Living near the city I very rarely get the chance to get out and run my carbine. We have an extremely well built and run indoor range locally, but you just can’t get the chance to run and gun in a facility like that.

It just so happens that I was talking to my good friend Nate from Advantage Training Group about that a while ago and he sent me in the direction of a training company known as Green Ops. I didn’t know at the time, but Green Ops is located here in Northern Virginia, and if you have a chance to attend a solid course, you make the drive.

I went online to check out who and what green Ops were and to say I was impressed would be an understatement. Between Mike Green, the Director of Training, and his Lead Instructors Brett Harnish, and Andy Lander, their collective experience and knowledge really stood out.

Combined they have over 20 years of Military, Law Enforcement and Civilian experience to include:

  • SPECIAL FORCES & RANGER QUALIFIED (15 YEARS)
  • SPECIAL FORCES ADVANCED MARKSMANSHIP & CQB INSTRUCTOR (SFAUC)
  • USPSA & IDPA MASTER CLASS shooter
  • FORMER LAW ENFORCEMENT OFFICER, 12 YEARS (FEDERAL AND LOCAL)
  • FLETC FIREARMS INSTRUCTOR PROGRAM FITP
  • NRA TRAINING COUNSELOR (HOME SAFETY, PISTOL, PERSONAL PROTECTION IN THE HOME, RIFLE AND SHOTGUN)
  • SKILLS FOR LEADERS IN ADVANCED MARKSMANSHIP (“SLAM” COURSE – CQB RANGE SAFETY OFFICER)
  • TECHNICAL ADVISOR FOR TV SHOWS AND FIREARMS TRAINING VIDEOS.
  • PROFESSIONAL FIREARMS INSTRUCTOR AND TRAINER THE TRAINER FOR NATIONALLY RECOGNIZED FIREARMS TRAINING ORGANIZATION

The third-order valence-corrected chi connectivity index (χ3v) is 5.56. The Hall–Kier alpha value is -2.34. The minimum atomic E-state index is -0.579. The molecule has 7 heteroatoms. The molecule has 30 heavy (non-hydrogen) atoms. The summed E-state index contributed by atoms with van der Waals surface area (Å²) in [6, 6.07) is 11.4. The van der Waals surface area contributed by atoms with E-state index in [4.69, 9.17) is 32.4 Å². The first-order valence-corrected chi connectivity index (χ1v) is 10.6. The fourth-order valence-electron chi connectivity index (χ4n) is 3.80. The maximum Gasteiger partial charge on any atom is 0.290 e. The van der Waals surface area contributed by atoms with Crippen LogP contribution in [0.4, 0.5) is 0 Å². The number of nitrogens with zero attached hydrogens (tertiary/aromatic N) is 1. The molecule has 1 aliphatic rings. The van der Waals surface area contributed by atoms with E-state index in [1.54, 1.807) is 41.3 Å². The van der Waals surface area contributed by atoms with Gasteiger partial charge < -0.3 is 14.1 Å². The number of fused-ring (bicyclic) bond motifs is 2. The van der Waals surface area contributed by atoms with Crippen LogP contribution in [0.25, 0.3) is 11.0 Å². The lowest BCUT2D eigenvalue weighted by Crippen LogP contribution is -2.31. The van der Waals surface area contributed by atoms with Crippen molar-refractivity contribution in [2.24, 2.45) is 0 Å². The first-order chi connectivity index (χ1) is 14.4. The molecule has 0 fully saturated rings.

• EDITOR FOR MULTIPLE PUBLISHED FIREARMS TRAINING BOOKS AND LESSON PLANS
  • COMPETITIVE SHOOTER IN IDPA, USPSA, 3-GUN, TRAP SKEET AND SPORTING CLAY TOURNAMENTS.

 

And I by no means am an expert, but after serving 18 plus years in the U.S. Navy as an FMF Corpsman and the U.S. Army as a Cavalry Scout and Combat Medic with a few tours overseas, I’d like to think I know a few things.

The course began with instructor introductions as well as student introductions. Always good to get to know names and backgrounds, I think it’s a great way to bring everyone in together and enjoy the spirit of training and learning together.

The instructors began our course with about 45 minutes of lecture and they talked about topics such as justification when it comes to shooting both in your home and in public, Castle Law and doctrine, how to mitigate risks, and avoidance/confrontation.

We heard them speak from both professional and personal experiences, and listening to their stories instantly grabbed everyone’s attention. It was extremely easy to listen to them because they took their time and didn’t rush anything, they spoke using terminology everyone could understand and they made it a point to answer any and all questions that were asked.

Mike spoke of his recipe for success also and that consisted of:

  • Dry Firing – Practice makes perfect and muscle memory. Taking a little bit of time out of your day and running some dry fire drills at home is one of the things Mike credits to his shooting improving over time.
  • Using a video program to find flaws and work on them. Hudl (formerly Ubersense) is a free app that you can use on a Smartphone or tablet, and they can be found here:
  • http://www.hudl.com or http://www.ubersense.com. This app allows you to playback in slow motion. Another app that works well, but might cost a few dollars is Coach’s Eye https://www.coachseye.com/

At one point someone had asked why they weren’t trying to fill up an overabundance of training slots and Mike Green was very specific about this, and it comes back to his companies’ motto, “Why should your training be any less special”?

Mike feels that in order for you to get the most out of your training and maximize this, that a smaller instructor to student ratio is needed. The crew at Green Ops is big on coaching and mentoring, and with the class we had, over all 15 students split into 2 groups, it was noticeable immediately. Mike, Brett, and Andy were able to constantly walk the line and provide instant feedback where needed.